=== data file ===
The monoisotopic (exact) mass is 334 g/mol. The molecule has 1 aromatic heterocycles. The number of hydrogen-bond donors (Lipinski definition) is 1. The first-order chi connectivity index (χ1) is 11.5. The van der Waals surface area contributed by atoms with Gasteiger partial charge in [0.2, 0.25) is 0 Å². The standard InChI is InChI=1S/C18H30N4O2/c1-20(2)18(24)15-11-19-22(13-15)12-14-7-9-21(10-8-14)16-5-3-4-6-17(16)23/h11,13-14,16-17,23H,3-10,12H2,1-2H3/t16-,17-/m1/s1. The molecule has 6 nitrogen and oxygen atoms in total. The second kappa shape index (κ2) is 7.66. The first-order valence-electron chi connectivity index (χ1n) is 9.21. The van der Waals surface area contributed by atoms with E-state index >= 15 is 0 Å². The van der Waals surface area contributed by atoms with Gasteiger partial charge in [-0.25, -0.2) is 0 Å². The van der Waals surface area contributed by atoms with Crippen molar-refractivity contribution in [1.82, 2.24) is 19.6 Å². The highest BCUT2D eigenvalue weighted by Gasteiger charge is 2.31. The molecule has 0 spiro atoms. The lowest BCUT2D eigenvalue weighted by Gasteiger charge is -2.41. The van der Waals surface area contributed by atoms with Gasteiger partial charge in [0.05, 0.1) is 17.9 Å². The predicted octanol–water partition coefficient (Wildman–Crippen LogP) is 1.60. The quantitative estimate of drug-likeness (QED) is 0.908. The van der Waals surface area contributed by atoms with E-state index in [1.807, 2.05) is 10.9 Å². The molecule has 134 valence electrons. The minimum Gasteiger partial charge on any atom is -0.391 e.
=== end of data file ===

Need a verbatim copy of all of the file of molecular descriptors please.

The monoisotopic (exact) mass is 334 g/mol. The molecule has 1 aromatic heterocycles. The number of hydrogen-bond donors (Lipinski definition) is 1. The first-order chi connectivity index (χ1) is 11.5. The van der Waals surface area contributed by atoms with Gasteiger partial charge in [0.2, 0.25) is 0 Å². The standard InChI is InChI=1S/C18H30N4O2/c1-20(2)18(24)15-11-19-22(13-15)12-14-7-9-21(10-8-14)16-5-3-4-6-17(16)23/h11,13-14,16-17,23H,3-10,12H2,1-2H3/t16-,17-/m1/s1. The molecule has 6 nitrogen and oxygen atoms in total. The second kappa shape index (κ2) is 7.66. The first-order valence-electron chi connectivity index (χ1n) is 9.21. The van der Waals surface area contributed by atoms with E-state index >= 15 is 0 Å². The van der Waals surface area contributed by atoms with Gasteiger partial charge in [-0.25, -0.2) is 0 Å². The van der Waals surface area contributed by atoms with Crippen molar-refractivity contribution in [1.82, 2.24) is 19.6 Å². The highest BCUT2D eigenvalue weighted by Gasteiger charge is 2.31. The molecule has 0 spiro atoms. The lowest BCUT2D eigenvalue weighted by Gasteiger charge is -2.41. The van der Waals surface area contributed by atoms with Gasteiger partial charge in [0.05, 0.1) is 17.9 Å². The predicted octanol–water partition coefficient (Wildman–Crippen LogP) is 1.60. The quantitative estimate of drug-likeness (QED) is 0.908. The van der Waals surface area contributed by atoms with E-state index in [1.807, 2.05) is 10.9 Å². The molecule has 134 valence electrons. The minimum Gasteiger partial charge on any atom is -0.391 e.